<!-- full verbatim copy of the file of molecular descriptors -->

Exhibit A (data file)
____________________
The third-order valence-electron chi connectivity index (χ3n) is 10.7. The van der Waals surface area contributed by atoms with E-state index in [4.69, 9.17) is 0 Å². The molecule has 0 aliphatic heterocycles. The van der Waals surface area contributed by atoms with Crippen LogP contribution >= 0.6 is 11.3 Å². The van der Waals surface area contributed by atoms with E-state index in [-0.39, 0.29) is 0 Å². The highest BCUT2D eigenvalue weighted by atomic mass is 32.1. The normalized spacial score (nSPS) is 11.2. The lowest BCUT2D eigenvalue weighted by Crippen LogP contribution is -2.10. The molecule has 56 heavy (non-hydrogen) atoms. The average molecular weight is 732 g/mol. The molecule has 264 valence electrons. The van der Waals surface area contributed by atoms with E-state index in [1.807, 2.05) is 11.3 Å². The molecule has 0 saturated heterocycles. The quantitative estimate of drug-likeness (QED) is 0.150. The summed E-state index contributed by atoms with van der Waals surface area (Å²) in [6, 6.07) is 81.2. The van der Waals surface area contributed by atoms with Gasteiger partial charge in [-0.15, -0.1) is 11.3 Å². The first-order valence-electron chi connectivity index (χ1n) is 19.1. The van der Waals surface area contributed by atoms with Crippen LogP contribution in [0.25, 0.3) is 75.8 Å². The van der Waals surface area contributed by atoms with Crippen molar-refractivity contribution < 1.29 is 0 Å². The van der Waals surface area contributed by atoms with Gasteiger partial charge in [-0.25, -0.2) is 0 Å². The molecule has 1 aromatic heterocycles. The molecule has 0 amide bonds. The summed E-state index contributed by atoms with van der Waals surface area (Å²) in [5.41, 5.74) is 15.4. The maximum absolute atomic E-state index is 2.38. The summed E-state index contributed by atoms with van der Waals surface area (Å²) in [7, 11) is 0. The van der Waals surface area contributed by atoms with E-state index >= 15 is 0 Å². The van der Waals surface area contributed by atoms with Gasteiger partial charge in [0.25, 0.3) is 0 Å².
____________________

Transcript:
The third-order valence-electron chi connectivity index (χ3n) is 10.7. The van der Waals surface area contributed by atoms with E-state index in [4.69, 9.17) is 0 Å². The molecule has 0 aliphatic heterocycles. The van der Waals surface area contributed by atoms with Crippen LogP contribution >= 0.6 is 11.3 Å². The van der Waals surface area contributed by atoms with E-state index in [-0.39, 0.29) is 0 Å². The highest BCUT2D eigenvalue weighted by atomic mass is 32.1. The normalized spacial score (nSPS) is 11.2. The lowest BCUT2D eigenvalue weighted by Crippen LogP contribution is -2.10. The molecule has 56 heavy (non-hydrogen) atoms. The average molecular weight is 732 g/mol. The molecule has 264 valence electrons. The van der Waals surface area contributed by atoms with E-state index in [1.807, 2.05) is 11.3 Å². The molecule has 0 saturated heterocycles. The quantitative estimate of drug-likeness (QED) is 0.150. The summed E-state index contributed by atoms with van der Waals surface area (Å²) in [6, 6.07) is 81.2. The van der Waals surface area contributed by atoms with Gasteiger partial charge in [-0.15, -0.1) is 11.3 Å². The first-order valence-electron chi connectivity index (χ1n) is 19.1. The van der Waals surface area contributed by atoms with Crippen LogP contribution in [0.25, 0.3) is 75.8 Å². The van der Waals surface area contributed by atoms with Crippen molar-refractivity contribution < 1.29 is 0 Å². The van der Waals surface area contributed by atoms with Gasteiger partial charge in [-0.25, -0.2) is 0 Å². The molecule has 1 aromatic heterocycles. The molecule has 0 amide bonds. The summed E-state index contributed by atoms with van der Waals surface area (Å²) in [5.41, 5.74) is 15.4. The maximum absolute atomic E-state index is 2.38. The summed E-state index contributed by atoms with van der Waals surface area (Å²) in [7, 11) is 0. The van der Waals surface area contributed by atoms with E-state index >= 15 is 0 Å². The van der Waals surface area contributed by atoms with Gasteiger partial charge in [0.25, 0.3) is 0 Å².